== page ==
When I walked out of the new exhibit at the Durango Arts Center last week, I spun around in slow circles all the way to my car. No straight line, no hurried rush to the next chore on my to-do list. The installation, “Foreign Spaces,” slowed me down, reminded me of days pretending to be a dancer or playing in a sandbox.
That’s my story in a paragraph. The exhibit rekindled delight. Why? The odd assemblage triggered memory and catapulted me to a place somewhere between art and life.
The point of Sandra Butler and Joan Russell’s endeavor is to provide a provocative space for new experience. That’s what installations are all about. Nothing is for sale. Pretty landscapes are not on view to soothe your emotions or make you wonder if you’ve seen that bend in the river or that mountain at sundown. There are no bracelets or books or pots showing breathtaking feats of craftsmanship. No disturbing works of conceptual art lie in wait. No politically charged assemblages challenge your politics. In short, this month the Barbara Conrad Gallery is full of mundane materials that have been assembled as a playground for your imagination.
Make of it what you will. But that, of course, may be easier said than done. We live in a world of gallery-going expectations that are fixed in amber.
If an invitation to let go of preconceived ideas seems challenging or off putting, you’re not alone. Installation art tosses out all the accepted ideas of what an art exhibition is or should be. We expect to see paintings, sculpture, drawings and crafts set out in a discrete manner not to be touched and only for viewing. The two exhibitions that just closed, the Four Corners Commission and Jeff Madeen’s intense political diatribe in the upstairs library, demonstrated two ends of the conventional art gallery experience. But they shared a “look, don’t touch” ground rule. In short, stay in your head.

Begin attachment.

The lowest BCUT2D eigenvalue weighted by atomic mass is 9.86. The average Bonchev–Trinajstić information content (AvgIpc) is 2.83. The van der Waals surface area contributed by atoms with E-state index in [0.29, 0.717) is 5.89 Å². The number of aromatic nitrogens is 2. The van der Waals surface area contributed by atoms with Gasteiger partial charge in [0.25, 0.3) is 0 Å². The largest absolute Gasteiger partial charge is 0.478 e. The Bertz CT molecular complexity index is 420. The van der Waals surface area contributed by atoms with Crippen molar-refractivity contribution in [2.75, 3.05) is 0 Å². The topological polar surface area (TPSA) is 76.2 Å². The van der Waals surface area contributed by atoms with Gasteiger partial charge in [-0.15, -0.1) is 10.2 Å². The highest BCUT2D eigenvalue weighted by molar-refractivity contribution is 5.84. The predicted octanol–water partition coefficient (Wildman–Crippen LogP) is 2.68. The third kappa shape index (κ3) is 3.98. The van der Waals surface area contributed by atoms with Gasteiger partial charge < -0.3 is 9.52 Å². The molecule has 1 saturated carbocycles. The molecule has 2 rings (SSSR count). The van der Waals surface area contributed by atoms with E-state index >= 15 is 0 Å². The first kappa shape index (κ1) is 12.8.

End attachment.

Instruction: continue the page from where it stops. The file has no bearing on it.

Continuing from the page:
“Foreign Spaces” invites you to enter an arena somewhere between head, heart, memory and life. The gallery has been filled with a collection of simple, contrasting materials – wire and bricks, tulle and canvas, sand and newspaper, ordinary objects that are raw and polished, heavy and light, gritty and shiny.
The only directive for viewers is an invitation to pick up a paint stick and walk through an opening. Two dozen large wire coils have been suspended from the ceiling. Any child knows you can play a wire spring and get a noise. When hit, the coils emit kaching or kachung, except the ones too short to touch the floor. Silence counts. If you wish, you can strike up a symphony. If you wish, you can try to match pitch or make the coils simply sing.
Along with the big coils, five huge bundles of black or white gauzy tulle hang from the ceiling. Immediately, I was transported backstage at a ballet. These dancers slowly turn, presumably by invisible air currents. Colorful strings meander through the “costumes” and fall to the floor, creating a mysterious circular pattern in thin layers of sand.
The five gauzy bundles and two dozen springs dominate the gallery, they are the big bodies in motion. Surrounding them are huge raw-edged slabs of canvas lining the walls. Small stacks of bricks stand beneath. And then there are the windows filled with crumpled newspapers. Every surface has been tinkered with. The bricks have been painted, so have the canvases – with stripes, dots, loopy flower shapes, spidery grids and odd hieroglyphics. Holes have been punched. Edges have been fringed or lined with thin paint. What to make of all this tinkering?
Dominating the gallery, a huge canvas ramp slopes into the middle of the room. On either side, the Second Avenue windows have been stuffed with crumpled newspapers. A few peep holes invite a stolen glance outside. I looked through and suddenly another face appeared looking in.
Could any unexpected human encounter be more perfect for “Foreign Spaces”?
Judith Reynolds is a Durango writer, artist and critic. Reach her at judithlreynolds@ yahoo.com.